On September 22, Lord Turner, the Chairman of the UK Financial Services Authority (FSA), gave a speech in which he emphasized that the momentum for regulatory reform needs to be maintained and restated his belief that if a more robust global capital and liquidity regime for banks is not implemented now, a similar crisis to that of 2008-9 may occur in the future.
Lord Turner described the current financial crisis as having been “cooked up in trading rooms where not just a few but many people earned annual bonuses equal to a lifetime’s earnings of some of those now suffering the consequences.” He went on to describe it as “the worst crisis for 70 years” and said that a worse outcome was “only averted by quite exceptional policy measures.”
Lord Turner said that he maintained his belief that the City of London should continue to be a major provider of wholesale financial services to the rest of the world. However, he also reiterated that some financial innovation is not valuable, some trading activity is not useful, and a larger financial system is not necessarily a better one. The financial industry has an ability to “generate unnecessary demand” for its services, as “more trading and more financial innovation can under some circumstances create harmful volatility against which customers have to hedge, creating more demand for trading liquidity and innovative products.”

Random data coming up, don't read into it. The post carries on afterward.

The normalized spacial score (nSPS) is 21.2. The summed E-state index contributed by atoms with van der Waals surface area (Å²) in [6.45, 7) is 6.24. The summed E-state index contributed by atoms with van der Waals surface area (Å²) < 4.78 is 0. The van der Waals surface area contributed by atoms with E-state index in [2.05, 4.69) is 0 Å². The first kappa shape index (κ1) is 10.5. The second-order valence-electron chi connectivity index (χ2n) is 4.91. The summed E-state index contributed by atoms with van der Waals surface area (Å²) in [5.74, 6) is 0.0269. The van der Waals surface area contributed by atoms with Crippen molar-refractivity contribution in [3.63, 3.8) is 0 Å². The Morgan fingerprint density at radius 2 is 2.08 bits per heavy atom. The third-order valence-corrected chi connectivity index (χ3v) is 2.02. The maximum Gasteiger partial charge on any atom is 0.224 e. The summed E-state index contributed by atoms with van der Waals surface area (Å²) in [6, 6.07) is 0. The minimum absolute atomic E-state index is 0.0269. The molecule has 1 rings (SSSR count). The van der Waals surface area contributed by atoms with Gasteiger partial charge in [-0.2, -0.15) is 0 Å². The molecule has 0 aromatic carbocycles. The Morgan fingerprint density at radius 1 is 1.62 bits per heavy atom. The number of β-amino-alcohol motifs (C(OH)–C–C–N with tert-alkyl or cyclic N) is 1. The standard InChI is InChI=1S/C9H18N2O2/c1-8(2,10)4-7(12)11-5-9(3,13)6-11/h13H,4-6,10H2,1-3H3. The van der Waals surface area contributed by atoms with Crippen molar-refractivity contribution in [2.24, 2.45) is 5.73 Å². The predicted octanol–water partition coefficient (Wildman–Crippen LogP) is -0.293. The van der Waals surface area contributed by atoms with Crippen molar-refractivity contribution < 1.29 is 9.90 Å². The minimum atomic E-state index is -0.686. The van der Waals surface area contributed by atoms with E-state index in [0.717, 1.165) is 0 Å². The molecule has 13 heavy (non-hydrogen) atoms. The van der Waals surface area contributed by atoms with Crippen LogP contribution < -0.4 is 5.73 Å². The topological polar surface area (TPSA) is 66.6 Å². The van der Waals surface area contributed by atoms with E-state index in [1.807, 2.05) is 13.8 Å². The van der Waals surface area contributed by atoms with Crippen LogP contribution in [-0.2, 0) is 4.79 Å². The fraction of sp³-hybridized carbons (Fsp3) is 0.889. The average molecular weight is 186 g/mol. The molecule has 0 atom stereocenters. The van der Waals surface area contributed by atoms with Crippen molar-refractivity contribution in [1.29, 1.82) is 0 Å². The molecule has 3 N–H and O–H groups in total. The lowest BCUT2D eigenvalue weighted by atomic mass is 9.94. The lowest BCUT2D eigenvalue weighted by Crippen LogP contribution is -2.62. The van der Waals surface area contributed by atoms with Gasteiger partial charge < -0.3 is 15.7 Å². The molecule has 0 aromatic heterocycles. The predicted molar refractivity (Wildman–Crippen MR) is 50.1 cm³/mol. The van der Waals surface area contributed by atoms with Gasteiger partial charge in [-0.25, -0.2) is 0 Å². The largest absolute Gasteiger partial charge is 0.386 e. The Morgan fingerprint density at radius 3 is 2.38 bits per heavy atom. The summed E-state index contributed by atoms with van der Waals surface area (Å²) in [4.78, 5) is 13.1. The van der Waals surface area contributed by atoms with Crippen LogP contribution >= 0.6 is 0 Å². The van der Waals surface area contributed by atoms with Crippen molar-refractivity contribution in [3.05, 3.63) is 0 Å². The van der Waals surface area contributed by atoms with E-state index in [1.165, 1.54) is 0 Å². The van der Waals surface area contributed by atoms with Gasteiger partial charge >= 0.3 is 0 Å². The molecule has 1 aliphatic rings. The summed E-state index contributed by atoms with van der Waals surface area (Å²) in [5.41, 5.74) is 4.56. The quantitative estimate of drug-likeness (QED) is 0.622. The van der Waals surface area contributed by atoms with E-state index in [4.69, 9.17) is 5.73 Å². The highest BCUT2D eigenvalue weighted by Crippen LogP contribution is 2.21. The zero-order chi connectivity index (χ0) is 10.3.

Lord Turner stated that the banking industry needed to restore trust in the vital role that it performs. Banks should be refocusing on their core social and economic functions of providing savings, credit and payment products to customers, instead of focusing on over-complex products that are “of no real use to humanity.” This may mean that banks will be lower return, but also lower risk, investments: “Bank investments might become more boring, but after the last year, there’s a lot to be said for boring.”
The FSA’s response to the crisis has concentrated on ensuring that banks have more capital and liquidity both through domestic requirements and international agreements. But recently, public concern has been more focused on the debate surrounding bonus levels. When commenting on this, Lord Turner said that the FSA has led the world in introducing rules that focus on reducing risk.
He concluding by advising that the Financial Stability Board’s forthcoming report to the G20 will state that it is essential that banks prioritize using profits to rebuild their capital base, support lending and reduce risks rather than to pay high bonuses. Lord Turner believes that regulators have a legitimate interest in banks’ aggregate bonus payments where these have implications for their financial resources position.
Click here to read the full speech.